1) In January, CFHA will launch two special interest groups (SIGs), a Families and Health SIG co-chaired by Randall Reitz and Kaitlin Leckie, and a Primary Care Behavioral Health (PCBH) SIG co-chaired by Chris Hunter and Jeff Reiter.  These SIGS will provide a forum for active dialogue, knowledge dissemination, and networking for CFHA members. If one of your favorite parts of the CFHA conference are the "post-session” hallway huddles with colleagues, these SIGs are a great way to keep the conversation going throughout the year. Be on the lookout for information on regular conference calls and other initiatives from these SIGs in the coming month. 

2) CFHA is also actively working on a policy agenda that will identify the priority issues for advocacy at the local and national level. If we, as educators, clinicians, researchers, and administrators in the field, truly believe that integrated behavioral and primary care is critical to an effective and efficient health care delivery system, we will have to be vigorously involved in policy change in this arena. This policy agenda is intended to be a stimulus and guide for the organization as well as individual members to help transform the rules, regulations, and procedures that affect the work we do every day.

There is more to come. CFHA’s 2014 annual conference (Oct. 16-18 – save the date!) is shaping up to be a pivotal event, strategically planned to be in the nation’s capital, Washington, D.C., during this year of ACA implementation and this era of healthcare reform. CFHA will continue to promote dialogue and knowledge dissemination through its blogs and journal, Family, Systems, and Health, through the course of the year.  
You will play a key role in CFHA’s strength and evolution 

Because CFHA is a member organization and is essentially a product of its membership, we ask that each of you become more engaged with CFHA.  Whether you write a blog, submit an article to the journal, become involved in the SIGs, participate in the conference, or contribute to CFHA’s mission through other activities, you will play a key role in CFHA’s strength and evolution as an organization. In turn, you will be part of a group of professionals who share your mission and passion to improve the health and quality of life of your community. If you, like me, think of CFHA as your professional home, the reward you will receive, professionally and personally, will far outweigh your investment. And that is a pretty good way to start off 2014.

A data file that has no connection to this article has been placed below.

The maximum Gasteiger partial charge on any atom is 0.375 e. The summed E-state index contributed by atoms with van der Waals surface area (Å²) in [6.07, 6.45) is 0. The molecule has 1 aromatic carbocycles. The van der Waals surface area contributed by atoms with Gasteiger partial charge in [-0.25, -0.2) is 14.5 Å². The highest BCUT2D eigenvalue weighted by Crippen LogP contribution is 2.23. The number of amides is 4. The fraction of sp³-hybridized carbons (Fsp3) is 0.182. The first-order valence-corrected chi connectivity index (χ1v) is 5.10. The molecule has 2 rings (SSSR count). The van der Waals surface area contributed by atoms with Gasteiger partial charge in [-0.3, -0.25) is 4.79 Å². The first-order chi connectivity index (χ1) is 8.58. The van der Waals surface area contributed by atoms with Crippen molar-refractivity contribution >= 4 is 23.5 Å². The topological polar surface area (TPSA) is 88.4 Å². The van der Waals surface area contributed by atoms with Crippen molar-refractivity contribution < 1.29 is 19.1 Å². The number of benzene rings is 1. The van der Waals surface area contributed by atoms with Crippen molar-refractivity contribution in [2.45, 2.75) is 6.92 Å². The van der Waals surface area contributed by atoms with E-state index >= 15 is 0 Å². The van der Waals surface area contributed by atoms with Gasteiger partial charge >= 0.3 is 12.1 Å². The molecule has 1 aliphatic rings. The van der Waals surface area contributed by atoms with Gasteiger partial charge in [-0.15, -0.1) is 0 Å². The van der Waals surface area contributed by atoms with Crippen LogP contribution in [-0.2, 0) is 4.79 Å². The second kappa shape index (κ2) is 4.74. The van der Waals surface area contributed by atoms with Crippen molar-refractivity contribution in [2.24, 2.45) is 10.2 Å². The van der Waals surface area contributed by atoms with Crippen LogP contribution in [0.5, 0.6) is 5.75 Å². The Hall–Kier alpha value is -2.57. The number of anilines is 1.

Happy New Year!!


Parinda Khatri, Ph.D., is Director of Integrated Care at Cherokee Health Systems, a comprehensive community healthcare organization with 56 clinical sites in 13 counties in Tennessee.  She earned her doctorate in Clinical Psychology at the University of North Carolina at Chapel Hill and completed a Post-Doctoral Fellowship in Behavioral Medicine at Duke University Medical Center.  As Director of Integrated Care at Cherokee Health Systems, she provides oversight and guidance on clinical quality, program development and management, workforce development, clinical research, and clinical operations for blended primary care and behavioral health services within the organization. Dr. Khatri also trains, consults, and presents extensively on integrated care. She also leads Cherokee's APA Accredited Psychology Internship Program and APPIC member Health Psychology Post-Doctoral Fellowship.  Dr. Khatri is currently President of the Collaborative Family Healthcare Association.  She also serves on the National Integration Academy Council for the Academy for Integrated Mental Health and Primary Care, is Co-Chair of the Behavioral Health Special Interest Group for the Patient Centered Primary Care Collaborative, a member of the Behavioral Health Steering committee for the National Quality Forum, and a member of the Research Advisory Committee for the Transdisciplinary Collaborative Centers for Health Disparities at Morehouse School of Medicine.